The investigation and management of which has slowly evolved over the last two decades, necessitating a rethink of diagnostic criteria. The Children’s Arthritis and Rheumatology Research Alliance (CARRA) and the United Kingdom Juvenile DM Cohort are leading
data generators in this field, supplemented in this issue of the Journal see more by two smaller cohorts of JDM from the diverse APLAR region.[1, 2] Prasad et al. from India and Gowdie et al. from Australia report a prevalence of muscle weakness, Gottron’s papules, and heliotrope rash not so greatly different from the initial 1975 descriptions by Bohan and Peter,[3, 4] and very similar to the 2011 description of European and Latin American patients with JDM, in spite of different time period and sociocultural diversities. This two cohorts provide useful insights into the diverse clinical manifestations over and above those currently used for diagnostic classification, and both emphasise dysphagia and dysphonia. Disease manifestations may change between early and late childhood, with the UK JDM cohort reporting that children with disease onset before age 5 years were more likely to present with oedema and ulcerative skin disease.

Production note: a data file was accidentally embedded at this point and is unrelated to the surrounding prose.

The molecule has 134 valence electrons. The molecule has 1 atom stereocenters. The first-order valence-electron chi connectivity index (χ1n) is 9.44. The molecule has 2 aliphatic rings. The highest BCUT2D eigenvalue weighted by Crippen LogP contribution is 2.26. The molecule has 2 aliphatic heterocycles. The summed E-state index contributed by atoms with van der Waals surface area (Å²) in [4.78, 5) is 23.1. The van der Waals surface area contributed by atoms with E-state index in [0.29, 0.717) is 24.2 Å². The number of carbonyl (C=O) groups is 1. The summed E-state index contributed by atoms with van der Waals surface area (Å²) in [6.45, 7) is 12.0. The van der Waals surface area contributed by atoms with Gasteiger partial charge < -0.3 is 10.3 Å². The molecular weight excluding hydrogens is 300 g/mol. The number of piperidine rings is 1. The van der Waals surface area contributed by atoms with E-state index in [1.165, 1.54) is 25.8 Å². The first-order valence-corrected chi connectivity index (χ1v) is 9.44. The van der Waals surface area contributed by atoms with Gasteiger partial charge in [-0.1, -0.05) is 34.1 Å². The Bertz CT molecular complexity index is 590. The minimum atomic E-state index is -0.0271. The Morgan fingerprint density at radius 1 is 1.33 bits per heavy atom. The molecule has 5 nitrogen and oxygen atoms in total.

Navitoclax mouse Gowdie et al. found nail fold changes in 68% of their cohort unlike the finding of reduced nailfold capillary density virtually in all JDM patients in a longitudinal study by Schmeling et al. Although capillaroscopic change seems to be a marker of both skin and muscle disease activity, and has been suggested as a diagnostic criterion, it requires
further refinement and precision to become a clinically useful tool in JDM. The dreadful complication of calcinosis cutis occurs in 20% to 40% of cases and more so with increasing disease duration.[10, 11] Delayed or inadequate therapy and persistent skin inflammation are thought to be predisposing factors. None of the children in the Australian series  had calcinosis at diagnosis, though 18% had developed this probably in the PAK6 more chronic phase. The Indian series had 27% of their children with calcinosis at presentation or during follow up, which has been reported by other Indian studies, and is higher than reports from other countries  possibly due to a delayed diagnosis and initiation of treatment, thereby a higher cumulative period of active disease and accrual of damage. Indeed, the median duration of symptoms prior to diagnosis in the Indian study was 9.25 months  as compared to 2.8 months in the Australian report  and 5 months in the cohort of 384 children of United states pooled from 55 paediatric rheumatology clinics. The factors influencing the variation in time to diagnosis and initiation of therapy which favourably impacts on both mortality and morbidity warrant further study.